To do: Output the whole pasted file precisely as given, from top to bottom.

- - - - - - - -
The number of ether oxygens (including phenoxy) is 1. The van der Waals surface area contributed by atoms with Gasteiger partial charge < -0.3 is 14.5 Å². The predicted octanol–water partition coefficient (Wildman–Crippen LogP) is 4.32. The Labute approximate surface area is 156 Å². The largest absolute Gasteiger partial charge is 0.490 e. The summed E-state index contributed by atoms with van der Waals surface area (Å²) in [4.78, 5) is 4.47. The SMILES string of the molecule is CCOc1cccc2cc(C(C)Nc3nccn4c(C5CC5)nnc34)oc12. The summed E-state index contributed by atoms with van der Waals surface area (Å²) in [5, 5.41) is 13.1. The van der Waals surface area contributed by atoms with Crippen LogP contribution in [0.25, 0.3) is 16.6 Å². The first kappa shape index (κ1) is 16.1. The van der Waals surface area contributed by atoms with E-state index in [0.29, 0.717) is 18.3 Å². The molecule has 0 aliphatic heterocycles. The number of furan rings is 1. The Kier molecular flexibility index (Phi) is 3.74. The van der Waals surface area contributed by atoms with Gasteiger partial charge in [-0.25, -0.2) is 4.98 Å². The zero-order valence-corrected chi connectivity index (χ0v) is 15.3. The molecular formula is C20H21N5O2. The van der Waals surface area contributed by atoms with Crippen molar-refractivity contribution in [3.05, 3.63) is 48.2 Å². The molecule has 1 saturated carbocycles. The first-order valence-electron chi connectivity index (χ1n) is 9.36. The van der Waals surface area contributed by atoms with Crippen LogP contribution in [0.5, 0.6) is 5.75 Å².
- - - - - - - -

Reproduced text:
The number of ether oxygens (including phenoxy) is 1. The van der Waals surface area contributed by atoms with Gasteiger partial charge < -0.3 is 14.5 Å². The predicted octanol–water partition coefficient (Wildman–Crippen LogP) is 4.32. The Labute approximate surface area is 156 Å². The largest absolute Gasteiger partial charge is 0.490 e. The summed E-state index contributed by atoms with van der Waals surface area (Å²) in [4.78, 5) is 4.47. The SMILES string of the molecule is CCOc1cccc2cc(C(C)Nc3nccn4c(C5CC5)nnc34)oc12. The summed E-state index contributed by atoms with van der Waals surface area (Å²) in [5, 5.41) is 13.1. The van der Waals surface area contributed by atoms with Crippen LogP contribution in [0.25, 0.3) is 16.6 Å². The first kappa shape index (κ1) is 16.1. The van der Waals surface area contributed by atoms with E-state index in [0.29, 0.717) is 18.3 Å². The molecule has 0 aliphatic heterocycles. The number of furan rings is 1. The Kier molecular flexibility index (Phi) is 3.74. The van der Waals surface area contributed by atoms with Gasteiger partial charge in [-0.25, -0.2) is 4.98 Å². The zero-order valence-corrected chi connectivity index (χ0v) is 15.3. The molecular formula is C20H21N5O2. The van der Waals surface area contributed by atoms with Crippen molar-refractivity contribution in [3.05, 3.63) is 48.2 Å². The molecule has 1 saturated carbocycles. The first-order valence-electron chi connectivity index (χ1n) is 9.36. The van der Waals surface area contributed by atoms with Crippen LogP contribution in [0.5, 0.6) is 5.75 Å².